By Tom Spargo for Jazzwise
The tenor sax giant is joined by the young vocalist for an evening of electrifying improvisation and musical storytelling.
Joshua Redman is undoubtably a heavyweight of the international jazz scene, an improvisational wizard of the highest order. It is only natural that he was named as a headliner for this year’s EFG London Jazz Festival following the recent release of his 2023 album Where Are We, his first on the Blue Note label. Performing live at the Barbican, Redman was joined by a young and exciting rhythm section comprised of Paul Cornish on piano, Philip Norris on double bass, and Nazir Ebo on drums. The band was completed by Gabrielle Cavassa, a singer who is rapidly making a name for herself for exquisite phrasing and rich tone.
In Where We Are, each song represents a different city in the US, a narrative structure which Redman sought to recreate in this live context. The gig opened with ‘Chicago Blues’, an exceptionally melodic mash up between Count Basie’s ‘Chicago’ with piano motifs from Sufyan Stephens’ album Illinoise. This was followed by a surprisingly lyrical cover of Bruce Springsteen’s ‘Philadelphia’, and then by Gabriel Kahane’s ‘Baltimore and Jimmy Webb’s ‘By the Time I Get to Phoenix’.
The highlight of the evening was a reinterpretation of the jazz standard ‘Stars Fell On Alabama’ which segued straight into John Coltrane’s ‘Alabama’. The contrast was as emotively poignant and as it was politically charged. The first part, a quaint song of two lovers in the antebellum South played as an intimate duet between tenor and vocals.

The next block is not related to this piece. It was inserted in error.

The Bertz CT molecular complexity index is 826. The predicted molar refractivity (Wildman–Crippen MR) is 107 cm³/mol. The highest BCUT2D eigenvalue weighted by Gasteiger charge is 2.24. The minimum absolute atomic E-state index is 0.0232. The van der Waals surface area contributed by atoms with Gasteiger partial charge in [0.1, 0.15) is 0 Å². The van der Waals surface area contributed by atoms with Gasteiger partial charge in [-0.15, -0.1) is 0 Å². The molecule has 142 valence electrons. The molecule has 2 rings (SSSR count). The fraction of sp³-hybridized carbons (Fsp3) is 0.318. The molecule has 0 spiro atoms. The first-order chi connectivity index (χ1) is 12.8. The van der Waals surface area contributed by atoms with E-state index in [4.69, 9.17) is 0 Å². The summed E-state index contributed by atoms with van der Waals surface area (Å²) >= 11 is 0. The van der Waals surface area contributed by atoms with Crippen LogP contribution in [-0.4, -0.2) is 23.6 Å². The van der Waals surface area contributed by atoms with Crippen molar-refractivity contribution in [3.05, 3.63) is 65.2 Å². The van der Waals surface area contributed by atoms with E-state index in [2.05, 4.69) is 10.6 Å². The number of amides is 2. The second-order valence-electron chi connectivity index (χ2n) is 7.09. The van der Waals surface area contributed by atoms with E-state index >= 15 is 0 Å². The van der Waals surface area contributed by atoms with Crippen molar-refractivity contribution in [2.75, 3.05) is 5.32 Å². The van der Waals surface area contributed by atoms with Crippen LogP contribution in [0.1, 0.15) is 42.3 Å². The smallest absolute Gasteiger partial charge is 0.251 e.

The second part, a fiery, anguished eulogy for the four young black girls that were killed in the 16th Street Baptist Church bombing in 1963. Redman moved masterfully between carefree bebop into the spiritual depths of Coltrane, impressing with his emotional and technical range. Cornish also shone here, playing the role of McCoy Tyner and bringing the gig to an emotional climax.
The band finished with two tunes not featured on the album, a cover of the standard ‘A Foggy Day’ – a humorous dig at London’s weather – and an encore of The Eagles’ ‘Hotel California’. Throughout, the band were technically exceptional, and the sharpness of Redman’s storytelling was powerfully amplified by Cavassa’s tasteful vocals.